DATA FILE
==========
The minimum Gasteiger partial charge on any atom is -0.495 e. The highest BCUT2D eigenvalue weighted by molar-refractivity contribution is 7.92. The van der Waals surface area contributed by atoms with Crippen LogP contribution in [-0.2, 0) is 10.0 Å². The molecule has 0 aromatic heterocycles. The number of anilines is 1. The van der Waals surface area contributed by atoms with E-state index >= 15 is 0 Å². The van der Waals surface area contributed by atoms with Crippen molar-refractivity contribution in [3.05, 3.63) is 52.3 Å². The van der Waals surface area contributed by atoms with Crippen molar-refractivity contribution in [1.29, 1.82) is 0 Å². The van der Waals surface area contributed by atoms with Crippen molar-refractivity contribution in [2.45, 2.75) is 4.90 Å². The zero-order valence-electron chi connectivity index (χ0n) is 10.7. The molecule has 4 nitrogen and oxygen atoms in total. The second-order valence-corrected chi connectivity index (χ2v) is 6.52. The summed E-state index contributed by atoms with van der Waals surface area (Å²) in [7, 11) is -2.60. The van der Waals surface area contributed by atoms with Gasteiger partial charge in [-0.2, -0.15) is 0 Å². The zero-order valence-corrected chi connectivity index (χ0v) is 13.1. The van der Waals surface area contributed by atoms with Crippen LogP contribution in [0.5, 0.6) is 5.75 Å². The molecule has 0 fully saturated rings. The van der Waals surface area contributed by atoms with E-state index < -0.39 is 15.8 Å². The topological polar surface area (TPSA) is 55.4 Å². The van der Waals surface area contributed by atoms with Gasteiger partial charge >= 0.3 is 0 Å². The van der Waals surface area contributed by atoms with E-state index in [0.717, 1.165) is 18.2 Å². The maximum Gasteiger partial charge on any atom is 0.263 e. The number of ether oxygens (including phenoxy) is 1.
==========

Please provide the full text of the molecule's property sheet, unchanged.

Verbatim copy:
The minimum Gasteiger partial charge on any atom is -0.495 e. The highest BCUT2D eigenvalue weighted by molar-refractivity contribution is 7.92. The van der Waals surface area contributed by atoms with Crippen LogP contribution in [-0.2, 0) is 10.0 Å². The molecule has 0 aromatic heterocycles. The number of anilines is 1. The van der Waals surface area contributed by atoms with E-state index >= 15 is 0 Å². The van der Waals surface area contributed by atoms with Crippen molar-refractivity contribution in [3.05, 3.63) is 52.3 Å². The van der Waals surface area contributed by atoms with Crippen molar-refractivity contribution in [1.29, 1.82) is 0 Å². The van der Waals surface area contributed by atoms with Crippen molar-refractivity contribution in [2.45, 2.75) is 4.90 Å². The zero-order valence-electron chi connectivity index (χ0n) is 10.7. The molecule has 4 nitrogen and oxygen atoms in total. The second-order valence-corrected chi connectivity index (χ2v) is 6.52. The summed E-state index contributed by atoms with van der Waals surface area (Å²) in [7, 11) is -2.60. The van der Waals surface area contributed by atoms with Gasteiger partial charge in [-0.2, -0.15) is 0 Å². The zero-order valence-corrected chi connectivity index (χ0v) is 13.1. The van der Waals surface area contributed by atoms with Crippen LogP contribution in [0.5, 0.6) is 5.75 Å². The molecule has 0 fully saturated rings. The van der Waals surface area contributed by atoms with E-state index < -0.39 is 15.8 Å². The topological polar surface area (TPSA) is 55.4 Å². The van der Waals surface area contributed by atoms with Gasteiger partial charge >= 0.3 is 0 Å². The van der Waals surface area contributed by atoms with E-state index in [0.717, 1.165) is 18.2 Å². The maximum Gasteiger partial charge on any atom is 0.263 e. The number of ether oxygens (including phenoxy) is 1.